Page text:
Teens Earn Money Working Election Polls

Teens Earn Money Working Voting Booths

Times are hard, especially for teens. The American economy is struggling and reportedly, if teens don’t have a summer job by early June, they will have little luck securing one. All things considered, there has never been a better time to focus on kids, income opportunities, and creative ways to relieve pressure on family finances. Let’s help teens earn money.

While the idea below is not a summer job, it’s easy cash for teens.

This tip came from one of my three children. After I had gone to bed one night, my eldest daughter popped in and said, “By the way, I will be missing school on Tuesday to work the voting polls. Don’t worry, it’s an excused absence and I get paid $70.” Then, she hastily walked out.
Kid's Roth IRA Handbook

Not so fast!

She knows I’m author of The Kid’s ROTH IRA Handbook, so she suspects (correctly) a financial discussion will evolve. Despite the late hour, she didn’t get away so easily. She had my full attention and I was asking questions.

Here are the answers:

  • Teens CAN work the election polls. Poll worker tasks involve checking IDs, monitoring signatures, providing directions, and answering minor questions.
  • Schools may treat it as an excused educational absence. (Check with your school.)
  • Teens do not need a work permit because students are not ‘hired’ but instead they work as independent contractors (self-employed individuals).
  • Teens must provide identification, including a Social Security Number, and if annual income requires it, file taxes.
  • There are no age restrictions, but 16 years and older is the preference.
    (And yes, adults can work the polls too, another fact that most likely contributed to my teen’s underhanded, late-night notification approach to avoid my involvement. Her biggest fear – I might want to work the voting polls with her!)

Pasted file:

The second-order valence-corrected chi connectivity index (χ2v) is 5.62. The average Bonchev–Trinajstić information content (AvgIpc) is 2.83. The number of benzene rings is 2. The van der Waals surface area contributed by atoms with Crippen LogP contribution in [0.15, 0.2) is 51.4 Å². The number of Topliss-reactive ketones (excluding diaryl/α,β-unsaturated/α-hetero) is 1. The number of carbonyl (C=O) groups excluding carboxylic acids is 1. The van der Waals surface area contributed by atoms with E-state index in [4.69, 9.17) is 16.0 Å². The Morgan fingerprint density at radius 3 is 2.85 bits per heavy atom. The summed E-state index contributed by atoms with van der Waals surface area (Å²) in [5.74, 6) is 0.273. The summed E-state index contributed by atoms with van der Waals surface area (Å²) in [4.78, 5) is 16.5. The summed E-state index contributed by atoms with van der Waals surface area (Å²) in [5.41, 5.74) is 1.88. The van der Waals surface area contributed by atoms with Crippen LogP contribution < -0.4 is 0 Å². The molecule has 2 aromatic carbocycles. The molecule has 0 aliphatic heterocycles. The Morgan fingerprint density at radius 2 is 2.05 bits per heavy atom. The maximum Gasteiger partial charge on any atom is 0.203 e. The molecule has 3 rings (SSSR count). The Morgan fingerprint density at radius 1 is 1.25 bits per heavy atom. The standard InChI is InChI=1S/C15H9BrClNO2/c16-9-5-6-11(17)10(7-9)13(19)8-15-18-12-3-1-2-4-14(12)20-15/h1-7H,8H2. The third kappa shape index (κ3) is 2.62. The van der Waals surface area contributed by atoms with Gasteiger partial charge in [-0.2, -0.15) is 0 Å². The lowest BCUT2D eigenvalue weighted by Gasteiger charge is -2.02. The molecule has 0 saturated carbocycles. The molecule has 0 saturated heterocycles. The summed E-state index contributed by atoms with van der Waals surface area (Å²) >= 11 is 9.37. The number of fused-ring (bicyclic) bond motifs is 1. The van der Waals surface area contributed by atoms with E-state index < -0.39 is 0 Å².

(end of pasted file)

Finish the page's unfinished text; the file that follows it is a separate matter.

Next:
It was a teacher at school who notified my daughter of this educational income opportunity. Working election hours is long. She had to report at 6 a.m. at the local firehouse in casual dress (jeans and a sweater were fine), and she was released about 6 p.m. This unusually long day did include breaks. In her case, they also provided a lunch, but this might have been a ‘treat’ offered by the person in charge of the poll station and may vary depending on your state and district.

This was the fastest (just a one day commitment), easiest $70 she ever earned. She also learned we all have to wait for our paycheck; hers came over 30 days later!

If your teen needs or wants to earn money for gasoline or shopping, or perhaps you do, call your voting district. Ask if they are hiring to work the polls on election day, what their upcoming calendar schedule is, and if your name can be added to the poll worker contact list for this part-time job. The hourly wage may be very low, but in this tough economy, every dollar counts.

Here are some more kids taking part in voting polls: